In the Austrian Waldviertel, where poppy seeds are grown on a large scale, the landscape blooms in beautiful red in springtime. Poppy cultivation has a long tradition here. Poppy cultivation in the Waldviertel dates back to the 13th century.
Monks brought the “gray gold” from the Mediterranean to the Waldviertel and used it as a medicinal plant and for the production of poppy seed oil, which “nourished the eternal light” in the churches. As the seeds thrived on the barren soils of the Waldviertel, poppy seeds quickly became an important staple food in the region.
Until 1934, Waldviertler Graumohn was even listed on the London Stock Exchange. Later imports from the east brought the Waldviertel poppy cultivation to a standstill. It was only in the 80s that people began to think about the old cultivated plant and some farmers started growing again.
Stimulating and pain relieving
Poppy has been known to mankind for a long time. On clay tablets of the Sumerians already 4000 years BC. the medical application with opium, the extract from the milk sap of the opium poppy, is described. Even today, Papaver somniferum is the most important pain reliever. In ancient times, it was believed that poppies grew out of Aphrodite’s tears when she mourned Adonis.
Everything that had to do with Aphrodite is still considered an aphrodisiac to this day.
Aphrodisiacs promote blood circulation, stimulate the nerves, or influence the release of hormones (e.g. testosterone). Today we know that the papaverine contained in poppy seeds increases the urge to blood in the erectile tissue of the penis and thus promotes potency. Because of the abundance of seeds in the poppy seed capsules, poppy seeds have always been a symbol of fertility.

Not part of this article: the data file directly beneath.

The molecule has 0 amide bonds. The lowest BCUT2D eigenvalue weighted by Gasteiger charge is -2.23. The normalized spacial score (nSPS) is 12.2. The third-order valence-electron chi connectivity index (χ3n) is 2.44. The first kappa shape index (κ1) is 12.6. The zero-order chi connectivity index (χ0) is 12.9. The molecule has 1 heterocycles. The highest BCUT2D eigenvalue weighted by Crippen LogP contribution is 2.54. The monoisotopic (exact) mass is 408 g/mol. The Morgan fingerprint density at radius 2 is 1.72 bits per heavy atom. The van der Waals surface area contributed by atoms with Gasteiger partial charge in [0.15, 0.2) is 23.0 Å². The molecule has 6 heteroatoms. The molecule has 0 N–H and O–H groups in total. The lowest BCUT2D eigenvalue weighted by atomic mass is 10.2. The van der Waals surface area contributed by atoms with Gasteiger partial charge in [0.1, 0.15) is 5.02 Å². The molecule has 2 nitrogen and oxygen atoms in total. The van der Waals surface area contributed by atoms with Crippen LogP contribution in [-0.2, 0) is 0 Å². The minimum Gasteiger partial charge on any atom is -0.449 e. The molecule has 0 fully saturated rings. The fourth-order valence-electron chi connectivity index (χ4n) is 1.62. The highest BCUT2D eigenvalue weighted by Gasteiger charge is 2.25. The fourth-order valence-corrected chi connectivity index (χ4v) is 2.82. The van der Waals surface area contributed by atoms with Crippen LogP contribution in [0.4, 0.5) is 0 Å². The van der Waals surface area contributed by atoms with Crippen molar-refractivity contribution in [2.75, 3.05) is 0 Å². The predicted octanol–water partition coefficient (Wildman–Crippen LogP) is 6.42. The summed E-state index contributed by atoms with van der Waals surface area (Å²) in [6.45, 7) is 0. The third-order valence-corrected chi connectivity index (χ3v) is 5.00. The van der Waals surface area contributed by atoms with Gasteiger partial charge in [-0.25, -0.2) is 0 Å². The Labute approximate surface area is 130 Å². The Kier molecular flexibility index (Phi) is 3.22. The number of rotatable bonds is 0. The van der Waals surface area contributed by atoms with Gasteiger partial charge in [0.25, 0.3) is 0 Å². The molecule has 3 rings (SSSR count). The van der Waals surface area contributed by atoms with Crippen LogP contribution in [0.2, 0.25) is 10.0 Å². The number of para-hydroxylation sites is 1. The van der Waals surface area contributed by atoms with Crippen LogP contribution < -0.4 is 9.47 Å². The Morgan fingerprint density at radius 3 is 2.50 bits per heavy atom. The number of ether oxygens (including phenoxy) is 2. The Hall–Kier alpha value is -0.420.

The Roman soldiers also consumed grated poppy seeds with honey to strengthen themselves and to make them insensitive to pain.
And those who nibble as much of the poppy seed cake as possible on New Year’s Eve will have enough money all year round from this grain-rich dish. It’s worth a try, don’t you think?
Varieties and ingredients
Depending on the color of the seeds, poppy seeds are divided into three types:
- Blue poppy seed : has a tart and intense aroma and goes particularly well with spicy poppy seed dishes
- Gray poppy : its seeds are very tender and mild and are therefore well suited for sweet pastries, it is mainly grown and used in the Austrian Waldviertel
- White poppy seeds : a rare variety that is ideal for desserts and sweet preparations due to its nutty taste
Poppy seeds contain around 42% fat and belong to the food group nuts and seeds, which are generally high in fat. Although poppy seeds are not particularly rich in vitamins, they do have other valuable ingredients such as the amino acids leucine and lysine.
This makes poppy seeds very suitable in combination with cereals and potatoes because it increases the biological value of the existing protein. The seeds also contain plenty of minerals, such as iron, which the body needs for oxygen transport in the blood, or calcium, which we need for bone formation and blood clotting. Phosphorus, potassium, and magnesium are also contained in poppy seeds.